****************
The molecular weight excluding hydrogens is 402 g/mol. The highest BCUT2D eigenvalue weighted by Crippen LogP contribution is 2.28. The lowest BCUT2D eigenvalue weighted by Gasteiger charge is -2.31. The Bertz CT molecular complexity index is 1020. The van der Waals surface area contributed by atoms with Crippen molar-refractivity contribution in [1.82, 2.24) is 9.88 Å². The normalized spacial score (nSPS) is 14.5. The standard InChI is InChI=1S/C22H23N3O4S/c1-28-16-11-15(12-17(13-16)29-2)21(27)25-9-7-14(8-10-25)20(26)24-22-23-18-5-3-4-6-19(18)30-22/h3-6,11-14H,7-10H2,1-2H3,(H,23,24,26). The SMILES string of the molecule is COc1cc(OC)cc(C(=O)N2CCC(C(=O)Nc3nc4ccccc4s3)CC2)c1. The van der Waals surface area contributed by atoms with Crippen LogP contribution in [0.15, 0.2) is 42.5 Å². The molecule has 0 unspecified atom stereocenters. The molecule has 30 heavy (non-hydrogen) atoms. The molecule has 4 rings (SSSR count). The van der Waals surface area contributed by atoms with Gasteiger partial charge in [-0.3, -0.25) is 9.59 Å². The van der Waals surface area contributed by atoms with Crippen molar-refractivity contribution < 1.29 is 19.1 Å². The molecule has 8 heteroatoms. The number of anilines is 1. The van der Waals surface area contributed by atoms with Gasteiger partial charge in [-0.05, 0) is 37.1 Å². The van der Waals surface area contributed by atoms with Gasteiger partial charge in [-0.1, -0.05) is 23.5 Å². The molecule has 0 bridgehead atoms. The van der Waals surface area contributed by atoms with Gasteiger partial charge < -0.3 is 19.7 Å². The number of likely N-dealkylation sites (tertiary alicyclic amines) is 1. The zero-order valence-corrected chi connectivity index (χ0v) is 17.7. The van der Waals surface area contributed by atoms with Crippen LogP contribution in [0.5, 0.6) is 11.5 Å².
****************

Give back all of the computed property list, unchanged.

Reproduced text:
The molecular weight excluding hydrogens is 402 g/mol. The highest BCUT2D eigenvalue weighted by Crippen LogP contribution is 2.28. The lowest BCUT2D eigenvalue weighted by Gasteiger charge is -2.31. The Bertz CT molecular complexity index is 1020. The van der Waals surface area contributed by atoms with Crippen molar-refractivity contribution in [1.82, 2.24) is 9.88 Å². The normalized spacial score (nSPS) is 14.5. The standard InChI is InChI=1S/C22H23N3O4S/c1-28-16-11-15(12-17(13-16)29-2)21(27)25-9-7-14(8-10-25)20(26)24-22-23-18-5-3-4-6-19(18)30-22/h3-6,11-14H,7-10H2,1-2H3,(H,23,24,26). The SMILES string of the molecule is COc1cc(OC)cc(C(=O)N2CCC(C(=O)Nc3nc4ccccc4s3)CC2)c1. The van der Waals surface area contributed by atoms with Crippen LogP contribution in [0.15, 0.2) is 42.5 Å². The molecule has 0 unspecified atom stereocenters. The molecule has 30 heavy (non-hydrogen) atoms. The molecule has 4 rings (SSSR count). The van der Waals surface area contributed by atoms with Gasteiger partial charge in [-0.3, -0.25) is 9.59 Å². The van der Waals surface area contributed by atoms with Crippen molar-refractivity contribution < 1.29 is 19.1 Å². The molecule has 8 heteroatoms. The number of anilines is 1. The van der Waals surface area contributed by atoms with Gasteiger partial charge in [-0.05, 0) is 37.1 Å². The van der Waals surface area contributed by atoms with Gasteiger partial charge in [-0.1, -0.05) is 23.5 Å². The molecule has 0 bridgehead atoms. The van der Waals surface area contributed by atoms with Gasteiger partial charge < -0.3 is 19.7 Å². The number of likely N-dealkylation sites (tertiary alicyclic amines) is 1. The zero-order valence-corrected chi connectivity index (χ0v) is 17.7. The van der Waals surface area contributed by atoms with Crippen LogP contribution in [0.5, 0.6) is 11.5 Å².